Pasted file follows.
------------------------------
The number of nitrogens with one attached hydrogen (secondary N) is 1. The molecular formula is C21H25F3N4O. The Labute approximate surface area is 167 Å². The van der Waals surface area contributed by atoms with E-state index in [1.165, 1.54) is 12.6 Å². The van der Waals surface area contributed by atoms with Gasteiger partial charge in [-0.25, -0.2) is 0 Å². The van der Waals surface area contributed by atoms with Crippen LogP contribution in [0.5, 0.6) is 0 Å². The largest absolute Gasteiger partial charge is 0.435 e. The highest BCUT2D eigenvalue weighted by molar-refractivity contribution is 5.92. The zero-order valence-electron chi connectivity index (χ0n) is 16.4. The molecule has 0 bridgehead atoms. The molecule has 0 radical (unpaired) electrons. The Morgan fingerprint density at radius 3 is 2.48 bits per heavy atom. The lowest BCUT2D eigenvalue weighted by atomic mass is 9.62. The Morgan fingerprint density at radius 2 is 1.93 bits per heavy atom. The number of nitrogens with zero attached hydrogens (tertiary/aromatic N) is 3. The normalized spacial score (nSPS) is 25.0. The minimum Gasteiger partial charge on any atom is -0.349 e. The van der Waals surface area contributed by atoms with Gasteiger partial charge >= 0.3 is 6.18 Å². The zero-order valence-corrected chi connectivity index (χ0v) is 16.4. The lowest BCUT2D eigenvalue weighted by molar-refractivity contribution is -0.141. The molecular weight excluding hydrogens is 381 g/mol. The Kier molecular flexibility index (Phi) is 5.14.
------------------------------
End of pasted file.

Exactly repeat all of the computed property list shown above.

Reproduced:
The number of nitrogens with one attached hydrogen (secondary N) is 1. The molecular formula is C21H25F3N4O. The Labute approximate surface area is 167 Å². The van der Waals surface area contributed by atoms with E-state index in [1.165, 1.54) is 12.6 Å². The van der Waals surface area contributed by atoms with Gasteiger partial charge in [-0.25, -0.2) is 0 Å². The van der Waals surface area contributed by atoms with Crippen LogP contribution in [0.5, 0.6) is 0 Å². The largest absolute Gasteiger partial charge is 0.435 e. The highest BCUT2D eigenvalue weighted by molar-refractivity contribution is 5.92. The zero-order valence-electron chi connectivity index (χ0n) is 16.4. The molecule has 0 bridgehead atoms. The molecule has 0 radical (unpaired) electrons. The Morgan fingerprint density at radius 3 is 2.48 bits per heavy atom. The lowest BCUT2D eigenvalue weighted by atomic mass is 9.62. The Morgan fingerprint density at radius 2 is 1.93 bits per heavy atom. The number of nitrogens with zero attached hydrogens (tertiary/aromatic N) is 3. The normalized spacial score (nSPS) is 25.0. The minimum Gasteiger partial charge on any atom is -0.349 e. The van der Waals surface area contributed by atoms with Gasteiger partial charge >= 0.3 is 6.18 Å². The zero-order valence-corrected chi connectivity index (χ0v) is 16.4. The lowest BCUT2D eigenvalue weighted by molar-refractivity contribution is -0.141. The molecular weight excluding hydrogens is 381 g/mol. The Kier molecular flexibility index (Phi) is 5.14.